NPR logo Home Sweet Home: Finding Ourselves


Home Sweet Home: Finding Ourselves

For a while now I've been arguing that we shouldn't look for consciousness in the brain. We haven't found it there, and we won't. Not because consciousness happens somewhere else, in the soul, say, or in the environment, or in the collective. But because consciousness isn't something that happens; it is something we do or make. And like everything else that we do, it depends both on the way we are constituted — on our brains and bodies — but also on the world around us.

The skull of French philosopher Rene Descartes (1596-1650), displayed at the Musee de l'Homme in Paris. Francois Guillot/AFP/Getty Images hide caption

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Francois Guillot/AFP/Getty Images

The skull of French philosopher Rene Descartes (1596-1650), displayed at the Musee de l'Homme in Paris.

Francois Guillot/AFP/Getty Images

Looking for consciousness in the brain is like looking for dance in the legs.

Both Cartesian dualism, with its insistence that the mind is separate from the body, and the contemporary dogma that that the thing inside us that thinks and feels is the brain, share a common premise: that there is a thing inside that thinks and feels and decides and is conscious. It is this assumption, shared by dualist and most neuroscientists alike, that really holds us captive.

Adam Frank, my esteemed co-blogger, is right to worry about the relation of mind and matter. And he is right that there is as of yet no consensus on what a science of human or animal experience should even look like. I propose that what limits us, and what limits our science, is a dual misunderstanding. The first I have already indicated: we suppose that mind is in the head. No, we need to get out of our heads to understand the workings of the mind, to look at the way the animal is closely coupled to and involved with its environment.

The second concerns our understanding of the nature this environment in which we find ourselves. We confuse the fabulous success of modern physics with grounds for believing that we live in the world that physics describes. And then we are confronted with the fact that the world of the physicist is a world devoid of colors and sounds and textures and odors and all the other qualities that fill up our experience. This tends to throw us back on our brains again: if the world isn't really the way we experience it as being, then our experience must be something we confabulate, or that our brains confabulate for us. Back to the Cartesian capsule!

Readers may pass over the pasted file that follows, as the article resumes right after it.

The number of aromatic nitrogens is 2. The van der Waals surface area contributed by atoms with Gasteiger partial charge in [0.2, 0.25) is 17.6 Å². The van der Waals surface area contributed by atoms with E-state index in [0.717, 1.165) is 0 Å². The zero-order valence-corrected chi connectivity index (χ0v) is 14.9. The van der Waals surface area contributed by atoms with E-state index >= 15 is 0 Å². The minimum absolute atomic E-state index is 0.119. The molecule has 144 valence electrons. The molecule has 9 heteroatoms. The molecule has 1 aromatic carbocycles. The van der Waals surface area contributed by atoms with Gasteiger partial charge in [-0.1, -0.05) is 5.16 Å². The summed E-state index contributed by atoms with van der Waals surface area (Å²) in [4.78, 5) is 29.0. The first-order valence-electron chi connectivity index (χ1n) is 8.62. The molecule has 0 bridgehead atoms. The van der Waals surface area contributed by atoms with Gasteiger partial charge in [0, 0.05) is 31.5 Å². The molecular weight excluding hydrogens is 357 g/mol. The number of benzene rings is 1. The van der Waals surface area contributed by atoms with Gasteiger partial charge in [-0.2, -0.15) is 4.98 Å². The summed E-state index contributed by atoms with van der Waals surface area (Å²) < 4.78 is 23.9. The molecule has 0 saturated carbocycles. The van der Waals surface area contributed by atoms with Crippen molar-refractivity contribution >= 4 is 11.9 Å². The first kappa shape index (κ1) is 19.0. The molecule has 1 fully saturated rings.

The distinguished scientist Sean Carroll, writing in response to Adam Frank's discussion, insists that the laws of physics underlying life are completely understood. Yes. But no. The statement is ambiguous. The basic laws of physics that support life are well understood; but this does not imply that we understand, in the terms of physics, how there is life!

The thing is: we do not live in the world of physics. If that were so, then there would be no biology at all. No, humans and other animals live in niches. They, or rather, we, occupy landscapes of values — worlds made up not of quantum lattice structures, but of opportunities and obstacles, affordances and hinderances. Life, including our experiential lives, happen not in clouds of atoms, but on level ground, with others, surrounded by hiding places, food, friends and enemies.

It is there, where we find ourselves, that we find the stage of our active lives and our active experience. We actually have the resources we need to understand ourselves. It is two dogmas of now antiquated modern science — that mind is in the head, and that the world is devoid of meaning unless we, or our brains, give it meaning — that creates the illusion — a meta-cognitive illusion! — that there is a hard problem of consciousness we are unable to solve.